Judge Rules In Favor Of Dominion Voting Systems In Defamation Case Against Trump Ally


A defamation lawsuit from Dominion Voting Systems against Patrick Byrne, a prominent ally of former President Donald Trump, can proceed according to a new federal court ruling. Dominion, an elections technology company, was the subject of a range of pro-Trump conspiracy theories regarding the last election spread by individuals and groups including Byrne, and accordingly, the company sued Byrne — who previously ran the marketplace Overstock — for around $1.6 billion in damages. As summarized in USA Today, Byrne stood “accused of bankrolling and promoting viral conspiracy theories, including false claims that Dominion was tied to a conspiracy involving a Venezuelan election stealing software and CIA-funded databases in Spain, where votes were sent and changed, according to the complaint filed in Washington, D.C.”

The lawsuit itself stated that through his election lies Byrne “catapulted himself back into the national spotlight, where he promoted himself as an ‘us-against-the-world’ hero, and won access to the highest echelons of political power, including an in-person meeting with Trump at the White House.” Byrne was apparently at the White House for an hours-long meeting in December 2020 in which some of the most reality-disconnected people around the former president desperately pushed for dramatic action to stop Joe Biden from taking his rightfully decided place as president. According to Axios, Byrne remarked to the then-president at one juncture: “Sir, we’re both entrepreneurs, and we both built businesses… We know that there are times you have to be creative and take different steps.” The fact that Byrne cast what was being proposed as simply taking a “different step” is remarkably ignorant. These individuals were pushing for the dismantling of the American democratic process.

That meeting provided the first chance for Byrne to actually meet Trump. Byrne went on to be involved in the financing for a conspiracy-fueled audit of the 2020 presidential election results in Maricopa County, Arizona. That audit was not conducted by local officials, who stood by the documented integrity of the electoral process — rather, Republicans in the Arizona state Senate ran the audit operation. At no point has any real-world evidence of election fraud emerged.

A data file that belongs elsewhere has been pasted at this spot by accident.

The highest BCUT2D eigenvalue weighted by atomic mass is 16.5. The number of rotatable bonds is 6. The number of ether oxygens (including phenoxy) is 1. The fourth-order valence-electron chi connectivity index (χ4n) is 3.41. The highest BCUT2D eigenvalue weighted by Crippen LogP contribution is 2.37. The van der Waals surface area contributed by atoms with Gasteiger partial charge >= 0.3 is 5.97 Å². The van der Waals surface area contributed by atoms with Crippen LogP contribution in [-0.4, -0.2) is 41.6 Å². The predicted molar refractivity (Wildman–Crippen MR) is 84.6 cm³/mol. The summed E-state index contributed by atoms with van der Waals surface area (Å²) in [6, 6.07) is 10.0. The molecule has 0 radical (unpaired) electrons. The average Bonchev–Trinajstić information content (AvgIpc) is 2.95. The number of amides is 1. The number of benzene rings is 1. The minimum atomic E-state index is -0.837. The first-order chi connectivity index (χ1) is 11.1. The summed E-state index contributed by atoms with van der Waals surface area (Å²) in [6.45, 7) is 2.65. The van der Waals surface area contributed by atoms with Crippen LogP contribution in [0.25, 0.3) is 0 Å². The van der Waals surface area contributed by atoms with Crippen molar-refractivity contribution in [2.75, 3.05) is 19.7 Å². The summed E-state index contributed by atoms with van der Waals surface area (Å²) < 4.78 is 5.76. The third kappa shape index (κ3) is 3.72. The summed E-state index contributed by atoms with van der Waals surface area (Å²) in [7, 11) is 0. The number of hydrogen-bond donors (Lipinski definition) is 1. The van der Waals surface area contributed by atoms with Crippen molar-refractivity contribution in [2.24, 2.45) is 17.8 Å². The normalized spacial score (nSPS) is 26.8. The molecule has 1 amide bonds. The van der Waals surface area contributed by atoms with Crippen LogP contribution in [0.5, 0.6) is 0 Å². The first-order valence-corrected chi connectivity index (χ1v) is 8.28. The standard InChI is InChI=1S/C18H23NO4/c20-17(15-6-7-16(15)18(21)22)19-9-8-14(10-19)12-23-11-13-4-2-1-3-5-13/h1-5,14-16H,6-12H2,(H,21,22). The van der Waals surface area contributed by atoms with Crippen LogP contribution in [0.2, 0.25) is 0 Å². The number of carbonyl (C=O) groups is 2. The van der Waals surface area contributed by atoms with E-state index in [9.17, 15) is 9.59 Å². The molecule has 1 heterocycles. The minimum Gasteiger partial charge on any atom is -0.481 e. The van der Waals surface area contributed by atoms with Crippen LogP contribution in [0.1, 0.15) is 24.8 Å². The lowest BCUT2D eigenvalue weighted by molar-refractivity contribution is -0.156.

Meanwhile, the same federal judge — Trump appointee Carl Nichols — who allowed the Dominion lawsuit against Byrne to move forward also ruled last year that Dominion lawsuits against Rudy Giuliani, Sidney Powell, and Mike Lindell could also proceed. As Nichols summarized his conclusions, it “is simply not the law that provably false statements cannot be actionable if made in the context of an election.” In other words, tying false statements to political activity doesn’t somehow eliminate liability for them. Interestingly, Nichols added at the time that there “is no rule that a defendant cannot act in reckless disregard of the truth when relying on sworn affidavits — especially sworn affidavits that the defendant had a role in creating.” Affidavits from those supposedly in-the-know about imaginary election fraud have figured prominently in attempts from those on Trump’s side to convince observers and judges that systematic fraud unfolded. Trump, of course, continues to push his lies about the integrity of the last election. And ridiculously, former Trump attorney John Eastman is still pushing for the de-certification of results from the last presidential race.